le Mercredi 22 mars 2023
le Mercredi 25 décembre 2019 4:18 Autres - Others

Isabella Inglis was born to play hockey

Isabella "Bella" Inglis is on track with her stick on the ice and ready to score the next goal in her life. The young Rockland athlete lives and breathes hockey and she has an offer now to join the hockey program at the State University of New York, which means she moves up to the National Collegiate Athletic Association level of amateur sports.
photo Gregg Chamberlain
It’s no joke if anyone says that Isabella Inglis was born to play hockey.

“My whole life,” Inglis said with a smile, when asked how long she has been a hockey player.

Known to family and friends as “Bella,” the 17-year-old Rockland athlete’s earliest memories about her fascination and passion for Canada’s sport go back to when she was three years old, and spending almost all of her winter days on an outdoor skating rink near the Lemay Circle neighbourhood, in Rockland.

“Hockey came into my life when I was very young,” Inglis said. “I would watch the older people play and think, ‘Wow! I want to do that!’”

Right now she’s a senior at the Ontario Hockey Academy (OHA) in Cornwall, spending her second year of academic study and hockey skills training at the academy. When she graduates, Bella Inglis already knows where she’s going, and that is south of the border, taking her hockey passion to the next level as part of the SUNY Canton Roos women’s hockey team for the State University of New York.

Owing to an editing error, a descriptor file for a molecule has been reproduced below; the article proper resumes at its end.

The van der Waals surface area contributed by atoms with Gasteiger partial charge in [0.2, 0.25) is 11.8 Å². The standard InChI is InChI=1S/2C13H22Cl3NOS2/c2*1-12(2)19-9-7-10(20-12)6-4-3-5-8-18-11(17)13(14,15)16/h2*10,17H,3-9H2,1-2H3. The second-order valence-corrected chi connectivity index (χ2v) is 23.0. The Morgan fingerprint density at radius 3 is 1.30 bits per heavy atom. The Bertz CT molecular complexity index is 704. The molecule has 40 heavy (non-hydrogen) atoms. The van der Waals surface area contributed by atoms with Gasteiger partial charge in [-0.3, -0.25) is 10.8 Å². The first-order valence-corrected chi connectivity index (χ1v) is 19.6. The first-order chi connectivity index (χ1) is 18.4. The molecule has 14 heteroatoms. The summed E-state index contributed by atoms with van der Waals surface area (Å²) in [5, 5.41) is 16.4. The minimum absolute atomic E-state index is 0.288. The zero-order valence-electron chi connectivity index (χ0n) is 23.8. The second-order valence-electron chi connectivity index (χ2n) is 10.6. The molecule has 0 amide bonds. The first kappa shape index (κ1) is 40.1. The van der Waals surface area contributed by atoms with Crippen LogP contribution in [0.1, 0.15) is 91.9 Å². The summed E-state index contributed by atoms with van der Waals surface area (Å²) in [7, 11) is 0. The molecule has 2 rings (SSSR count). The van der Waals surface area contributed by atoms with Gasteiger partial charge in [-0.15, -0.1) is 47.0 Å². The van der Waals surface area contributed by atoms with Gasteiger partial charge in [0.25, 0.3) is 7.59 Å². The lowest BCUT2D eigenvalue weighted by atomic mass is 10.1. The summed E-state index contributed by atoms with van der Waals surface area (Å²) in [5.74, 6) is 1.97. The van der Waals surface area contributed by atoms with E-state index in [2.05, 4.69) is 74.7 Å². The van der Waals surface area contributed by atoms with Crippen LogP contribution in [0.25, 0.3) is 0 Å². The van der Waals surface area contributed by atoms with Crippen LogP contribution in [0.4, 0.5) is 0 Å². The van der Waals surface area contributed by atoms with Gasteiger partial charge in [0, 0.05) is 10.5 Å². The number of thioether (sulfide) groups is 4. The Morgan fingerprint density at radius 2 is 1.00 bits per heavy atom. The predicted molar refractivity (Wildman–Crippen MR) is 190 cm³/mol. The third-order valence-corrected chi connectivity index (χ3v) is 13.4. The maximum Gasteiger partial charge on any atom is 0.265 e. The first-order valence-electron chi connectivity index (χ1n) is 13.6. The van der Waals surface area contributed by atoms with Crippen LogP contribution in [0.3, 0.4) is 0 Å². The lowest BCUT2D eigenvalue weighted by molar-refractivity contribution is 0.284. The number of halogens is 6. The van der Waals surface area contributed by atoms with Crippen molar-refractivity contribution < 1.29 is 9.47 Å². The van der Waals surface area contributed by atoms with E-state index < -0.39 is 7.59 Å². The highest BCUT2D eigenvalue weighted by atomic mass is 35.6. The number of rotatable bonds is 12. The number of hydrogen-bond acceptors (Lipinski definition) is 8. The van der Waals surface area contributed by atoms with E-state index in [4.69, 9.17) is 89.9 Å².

“I’m pretty excited,” Inglis said. “I’m continuing my dream of playing hockey.”

The SUNY Roos (short for Kangaroos) are a National Collegiate Athletic Association (NCAA) team, which means Inglis will be playing, and facing challenges on the ice, from the highest level of athletic excellence in amateur competitive hockey, short of going to the Olympics.

Need for speed

Over the years before she arrived on the OHA campus, Inglis has developed and honed her hockey skills, starting first as a member of the Clarence-Rockland Lightning, then during her peewee years with the Russell Coyotes. When she moved on to midget-level competition, Inglis joined the Cornwall Typhoons AA team, at the age of 15.

“Bella’s strength is her speed,” said Glenn Inglis, her father and chauffeur through all the years of travel between Rockland and Russell, and now Rockland and Cornwall, for practices and games. “She is really fast.”

“Pretty fast,” Bella said, smiling, when asked how fast she can skate. “My coach is always telling me to skate faster, and so I just keep getting faster. When I’m on the ice, I’m focused on getting the puck in the net.”

Besides being fast, Bella Inglis is also strong, able to bench press 120 pounds without any problem. Her one weakness used to be stick handling, but since she began studying and training with the OHA coaching staff, that is no longer a problem.

“Now my hands and wrists have gotten better, stronger, from moving the puck around other players,” she said.

Living on campus at OHA has prepared Inglis for being away from her home and family for long periods of time. Campus life has also helped broaden her view of the world, thanks to her three dorm buddies who hail from the U.S., Japan, and Singapore.

“We’re all family, technically,” she said. “It’s pretty cool, sharing our experiences and talking about culture.”

Bella jokes that outside of her academic studies, her hockey skills training and games, and time with her family, the only other interest she has is sleeping.

“I take my rest very seriously,” she said, smiling. “It’s very rare that I’m not doing anything that involves hockey. Becoming a hockey player has made me who I am.”